Peter Wohlleben’s “The Hidden Life of Trees”

Until recently I was quite sure that a broad difference between animals and plants was that animals, because they are mobile, readily interact with each other (flocking, pursuing, etc.) while plants, anchored to the ground, don’t do so because they can’t. Except to attract insect pollinators, plants, I thought, live a life of exquisite solo struggle, seeking only the sun and water.

I’ve been steadily learning how far off I was. German forester Peter Wohlleben’s popular book, The Hidden Life of Trees: What They Feel, How They Communicate, is the most compelling lesson yet.

Among his many descriptions of communication and mutual assistance is Wohlleben’s account of how trees defend not only themselves but also each other. Observers have noted, for example, that umbrella thorn acacias in the African savannah pumped toxins into their leaves when they felt giraffes nibbling on them. “The giraffes got the message and moved on to other trees in the vicinity. But did they move on to trees close by? No, for the time being, they walked right by a few trees and resumed their meal only when they had moved about 100 yards away.” They passed by the nearest trees because the trees being nibbled, in addition to pumping a repellent, “gave off a warning gas that signaled to neighboring trees that a crisis was at hand.” The giraffes knew these trees would not taste any better and kept walking.

hidden life of trees (pri.org)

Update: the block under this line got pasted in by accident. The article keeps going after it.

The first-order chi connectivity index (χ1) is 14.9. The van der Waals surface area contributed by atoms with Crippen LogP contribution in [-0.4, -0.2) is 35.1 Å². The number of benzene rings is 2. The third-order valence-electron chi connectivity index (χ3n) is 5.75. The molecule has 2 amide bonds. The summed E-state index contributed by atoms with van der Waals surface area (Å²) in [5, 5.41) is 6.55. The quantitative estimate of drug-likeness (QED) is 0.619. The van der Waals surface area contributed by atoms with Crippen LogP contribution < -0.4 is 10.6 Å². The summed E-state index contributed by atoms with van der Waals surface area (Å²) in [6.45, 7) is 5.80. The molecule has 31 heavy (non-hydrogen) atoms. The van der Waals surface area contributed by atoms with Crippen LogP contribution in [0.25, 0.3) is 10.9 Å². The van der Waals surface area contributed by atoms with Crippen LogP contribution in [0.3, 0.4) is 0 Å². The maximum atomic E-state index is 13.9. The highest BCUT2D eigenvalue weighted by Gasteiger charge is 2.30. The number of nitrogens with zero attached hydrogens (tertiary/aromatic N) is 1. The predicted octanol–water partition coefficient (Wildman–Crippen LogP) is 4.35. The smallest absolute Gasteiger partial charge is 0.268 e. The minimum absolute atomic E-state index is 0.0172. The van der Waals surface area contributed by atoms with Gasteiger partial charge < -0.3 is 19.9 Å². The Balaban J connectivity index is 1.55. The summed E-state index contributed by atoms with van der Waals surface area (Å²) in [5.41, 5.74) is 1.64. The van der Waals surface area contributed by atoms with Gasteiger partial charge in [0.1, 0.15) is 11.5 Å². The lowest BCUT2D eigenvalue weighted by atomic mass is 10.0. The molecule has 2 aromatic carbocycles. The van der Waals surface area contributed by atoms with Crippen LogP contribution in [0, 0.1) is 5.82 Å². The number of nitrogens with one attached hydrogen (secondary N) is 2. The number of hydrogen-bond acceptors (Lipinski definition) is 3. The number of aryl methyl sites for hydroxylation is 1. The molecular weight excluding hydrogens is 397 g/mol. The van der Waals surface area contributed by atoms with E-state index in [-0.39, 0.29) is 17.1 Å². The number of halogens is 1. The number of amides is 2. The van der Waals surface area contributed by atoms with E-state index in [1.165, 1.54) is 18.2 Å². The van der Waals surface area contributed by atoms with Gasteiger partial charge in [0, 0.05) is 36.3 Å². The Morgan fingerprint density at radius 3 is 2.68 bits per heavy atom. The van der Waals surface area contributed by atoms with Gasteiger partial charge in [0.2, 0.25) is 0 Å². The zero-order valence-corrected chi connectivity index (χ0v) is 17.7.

pre.org

Many trees also have the ability to call in the air force. Reacting to bites from hostile insects, such trees emit scents that attract predators that devour the pests. “For example, elms and pines call on small parasite wasps that lay their eggs inside leaf-eating caterpillars.” The growing larvae devour the caterpillars from the inside.

The book brims with information and appreciations of this kind. Three more examples:

  • Trees that spend their lives in the forest fare much better than trees raised in one place and then transplanted to the forest. “Because their roots are irreparably damaged,…they seem almost incapable of networking with one another.” Like “street kids,” they “behave like loners and suffer from their isolation.”
  • Time for trees is slow and long. Internally, they, like animals, send alerts to parts of their body via chemicals and electrical impulses. But in a tree the electrical impulses move only about a third of an inch per second. (In our bodies, pain signals move  through our nerves about two feet per second, muscle impulses a hundred times faster.) No wonder it seems to us that plants are unresponsive.
  • Conifers (evergreens) “keep all their green finery on their branches” throughout the winter and have been doing so for 270 million years. Then deciduous (leaf-bearing) trees came along 100 million years ago, growing and discarding annually millions of delicate green solar panels. Was this an improvement? Why go to all that trouble? Wohlleben asks. Because “By discarding their leaves, they avoid a critical force—winter storms.” Between high winds, muddy soil, and a surface area equivalent to that of a large sailboat, tall evergreens take a battering in European winters. Growing and then dropping their huge surface area every year proved well worth while for the leafy new comers.

Wohlleben’s liberal use of human descriptors to explain the actions of trees delights many readers and annoys others. Andrea Wulf, in her review of the book, has both reactions.